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South Korea presidential candidates differ in their views of Kaesong

Operations at the factory park were suspended exactly a year ago.

By
Elizabeth Shim
A South Korean soldier stands guard at the Dorasan Station in the Civilian Control area near the demilitarized zone in Paju, South Korea. Presidential candidates are debating the merits of resuming operations at a jointly operated factory park in North Korea that was shut down in 2016. File Photo by Keizo Mori/UPI
A South Korean soldier stands guard at the Dorasan Station in the Civilian Control area near the demilitarized zone in Paju, South Korea. Presidential candidates are debating the merits of resuming operations at a jointly operated factory park in North Korea that was shut down in 2016. File Photo by Keizo Mori/UPI | License Photo

Feb. 7 (UPI) -- As South Korea's presidential race heats up in February, North Korea policy in Seoul is at the forefront of election concerns.

Leading candidates in the race are being evaluated by their approach to inter-Korea economic cooperation on the anniversary of the shutdown of Kaesong, a jointly operated factory park in North Korea.

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Progressive candidates, like front-runner Moon Jae-in, say the Kaesong Industrial Complex should be reopened and economic exchange be strengthened to ease tensions, local news service ET News reported Tuesday.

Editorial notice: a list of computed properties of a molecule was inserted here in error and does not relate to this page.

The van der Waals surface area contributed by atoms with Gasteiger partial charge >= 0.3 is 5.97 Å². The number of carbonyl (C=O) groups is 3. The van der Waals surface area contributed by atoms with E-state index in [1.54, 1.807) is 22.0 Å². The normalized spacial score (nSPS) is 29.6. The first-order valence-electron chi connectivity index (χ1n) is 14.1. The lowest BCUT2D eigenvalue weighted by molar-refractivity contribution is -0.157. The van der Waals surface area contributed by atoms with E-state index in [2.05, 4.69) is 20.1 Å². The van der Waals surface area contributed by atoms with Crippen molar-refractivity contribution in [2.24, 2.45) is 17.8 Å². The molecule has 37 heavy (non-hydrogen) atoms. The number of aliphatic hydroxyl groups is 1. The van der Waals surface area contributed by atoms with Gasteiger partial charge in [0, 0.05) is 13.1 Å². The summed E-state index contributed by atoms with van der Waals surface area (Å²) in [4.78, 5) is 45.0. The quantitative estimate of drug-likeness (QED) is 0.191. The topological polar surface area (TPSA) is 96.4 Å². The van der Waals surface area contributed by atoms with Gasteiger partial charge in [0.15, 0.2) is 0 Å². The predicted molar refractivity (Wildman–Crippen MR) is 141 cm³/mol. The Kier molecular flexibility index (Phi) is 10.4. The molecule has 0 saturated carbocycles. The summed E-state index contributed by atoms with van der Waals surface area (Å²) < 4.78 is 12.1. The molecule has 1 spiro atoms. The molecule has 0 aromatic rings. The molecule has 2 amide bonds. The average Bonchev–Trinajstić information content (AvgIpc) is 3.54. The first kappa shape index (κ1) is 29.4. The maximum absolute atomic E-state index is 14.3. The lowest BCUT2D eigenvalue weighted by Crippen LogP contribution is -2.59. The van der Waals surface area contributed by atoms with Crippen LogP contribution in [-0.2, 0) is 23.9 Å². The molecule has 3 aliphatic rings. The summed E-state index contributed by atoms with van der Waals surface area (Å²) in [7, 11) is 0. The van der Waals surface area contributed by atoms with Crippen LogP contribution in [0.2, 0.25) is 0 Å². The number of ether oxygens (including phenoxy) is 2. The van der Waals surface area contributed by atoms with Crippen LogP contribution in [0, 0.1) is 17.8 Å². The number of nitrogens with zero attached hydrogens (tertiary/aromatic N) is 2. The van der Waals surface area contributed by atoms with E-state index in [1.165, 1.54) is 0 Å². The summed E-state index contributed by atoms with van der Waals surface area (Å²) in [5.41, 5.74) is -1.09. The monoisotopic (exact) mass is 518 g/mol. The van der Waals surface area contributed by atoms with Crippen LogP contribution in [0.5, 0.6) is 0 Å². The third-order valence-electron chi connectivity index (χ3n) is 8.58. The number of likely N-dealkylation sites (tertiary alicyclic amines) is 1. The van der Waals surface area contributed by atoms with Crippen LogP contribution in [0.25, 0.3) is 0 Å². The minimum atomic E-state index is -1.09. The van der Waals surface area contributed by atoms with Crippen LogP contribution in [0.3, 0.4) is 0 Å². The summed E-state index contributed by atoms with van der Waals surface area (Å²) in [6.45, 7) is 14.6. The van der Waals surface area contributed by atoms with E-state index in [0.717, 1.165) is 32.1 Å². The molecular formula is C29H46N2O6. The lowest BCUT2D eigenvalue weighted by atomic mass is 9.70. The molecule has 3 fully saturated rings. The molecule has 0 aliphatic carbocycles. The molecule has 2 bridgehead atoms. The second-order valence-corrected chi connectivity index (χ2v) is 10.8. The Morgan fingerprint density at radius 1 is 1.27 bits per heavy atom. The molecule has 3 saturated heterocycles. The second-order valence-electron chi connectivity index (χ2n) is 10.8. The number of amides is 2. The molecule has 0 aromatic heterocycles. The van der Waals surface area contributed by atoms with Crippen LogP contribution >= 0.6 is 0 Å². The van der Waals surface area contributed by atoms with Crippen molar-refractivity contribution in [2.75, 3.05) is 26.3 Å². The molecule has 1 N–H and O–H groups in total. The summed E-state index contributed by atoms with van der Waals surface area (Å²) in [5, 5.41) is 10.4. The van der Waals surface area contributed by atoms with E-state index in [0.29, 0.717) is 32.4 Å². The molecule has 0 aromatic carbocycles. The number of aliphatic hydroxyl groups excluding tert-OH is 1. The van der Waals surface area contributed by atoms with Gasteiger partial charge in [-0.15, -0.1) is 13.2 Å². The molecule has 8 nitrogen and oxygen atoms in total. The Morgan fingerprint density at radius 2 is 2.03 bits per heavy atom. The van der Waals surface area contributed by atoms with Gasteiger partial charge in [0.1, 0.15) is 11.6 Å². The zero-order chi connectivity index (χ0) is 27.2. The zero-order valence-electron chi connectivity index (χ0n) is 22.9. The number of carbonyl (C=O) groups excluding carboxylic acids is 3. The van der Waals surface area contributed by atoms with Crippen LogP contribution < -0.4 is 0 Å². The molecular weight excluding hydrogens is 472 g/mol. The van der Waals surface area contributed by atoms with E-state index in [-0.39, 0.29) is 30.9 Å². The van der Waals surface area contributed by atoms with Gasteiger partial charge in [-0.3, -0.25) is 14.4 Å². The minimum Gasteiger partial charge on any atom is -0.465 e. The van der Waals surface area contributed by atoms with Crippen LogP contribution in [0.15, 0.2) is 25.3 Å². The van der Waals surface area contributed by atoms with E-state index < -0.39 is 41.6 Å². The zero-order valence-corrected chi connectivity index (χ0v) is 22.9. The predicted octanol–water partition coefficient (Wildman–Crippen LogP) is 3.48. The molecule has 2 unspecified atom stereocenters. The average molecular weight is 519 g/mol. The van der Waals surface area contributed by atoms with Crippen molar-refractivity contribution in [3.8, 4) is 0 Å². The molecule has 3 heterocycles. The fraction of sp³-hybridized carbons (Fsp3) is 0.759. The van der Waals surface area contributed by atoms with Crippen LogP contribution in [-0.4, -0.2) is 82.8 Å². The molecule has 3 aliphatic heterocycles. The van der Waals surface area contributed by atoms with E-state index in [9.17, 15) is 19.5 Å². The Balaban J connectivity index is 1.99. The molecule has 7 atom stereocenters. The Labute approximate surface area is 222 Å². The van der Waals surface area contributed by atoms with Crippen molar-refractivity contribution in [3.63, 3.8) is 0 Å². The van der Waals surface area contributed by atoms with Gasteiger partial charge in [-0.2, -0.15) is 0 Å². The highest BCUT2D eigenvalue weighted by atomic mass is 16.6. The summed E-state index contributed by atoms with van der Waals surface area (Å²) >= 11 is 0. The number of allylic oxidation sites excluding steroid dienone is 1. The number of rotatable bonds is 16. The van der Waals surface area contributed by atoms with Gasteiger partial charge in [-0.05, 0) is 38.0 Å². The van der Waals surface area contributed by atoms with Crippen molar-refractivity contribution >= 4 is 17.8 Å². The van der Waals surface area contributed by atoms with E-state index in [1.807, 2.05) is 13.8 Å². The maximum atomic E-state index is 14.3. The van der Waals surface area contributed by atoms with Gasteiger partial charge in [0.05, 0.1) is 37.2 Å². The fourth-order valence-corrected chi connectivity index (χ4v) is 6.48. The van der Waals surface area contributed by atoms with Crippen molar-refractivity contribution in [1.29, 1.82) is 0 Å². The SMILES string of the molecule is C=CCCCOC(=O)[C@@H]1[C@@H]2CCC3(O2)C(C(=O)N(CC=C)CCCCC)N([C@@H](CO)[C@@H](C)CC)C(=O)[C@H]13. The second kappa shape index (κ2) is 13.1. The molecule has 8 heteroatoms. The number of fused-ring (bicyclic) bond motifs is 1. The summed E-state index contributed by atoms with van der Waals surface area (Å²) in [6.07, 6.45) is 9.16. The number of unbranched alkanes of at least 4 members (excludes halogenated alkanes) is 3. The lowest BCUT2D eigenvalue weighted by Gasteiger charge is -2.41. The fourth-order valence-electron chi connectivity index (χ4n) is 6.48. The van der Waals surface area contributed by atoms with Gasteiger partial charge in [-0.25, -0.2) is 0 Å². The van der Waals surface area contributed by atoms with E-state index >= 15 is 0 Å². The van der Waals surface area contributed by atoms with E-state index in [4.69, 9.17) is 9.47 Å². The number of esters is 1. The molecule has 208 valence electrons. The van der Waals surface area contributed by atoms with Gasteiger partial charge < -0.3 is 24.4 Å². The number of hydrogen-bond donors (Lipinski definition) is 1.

Lee Jae-myung, another opposition party candidate who called for the impeachment of President Park Geun-hye, said he would call for the resumption of business at Kaesong.

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Ahn Hee-jung, a provincial governor from the progressive side, said Kaesong could be reopened on the basis of North Korea cooperation.

Conservative politicians who have announced their bid for the presidency, varied slightly in their views of Kaesong, according to ET News.

Gov. Nam Kyung-pil of South Korea's most populous Gyeonggi Province and a member of the right-wing Bareun Party, said he is not against normalizing Kaesong but any changes should be made within the sanctions framework of the international community.

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In February 2016, South Korea decided to suspend operations at Kaesong in order to prevent funds from being used for the development of North Korea's nuclear weapons.

South Korean lawmaker Yoo Seong-min, considered a national security hardliner, said any resumption of Kaesong operations "cannot take place right away."

"It is difficult to resume unless there is a major change in inter-Korea relations," Yoo said.

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More than 300 South Korean companies, including 123 firms with factory operations, have been affected by the shutdown.

Seoul has said the firms were sufficiently compensated for their losses, but business owners say they have not been able to return to normal operations.

Moon is the leading candidate in South Korean polls. He has gained more points after former U.N. Secretary General Ban Ki-moon quit the race last Wednesday.

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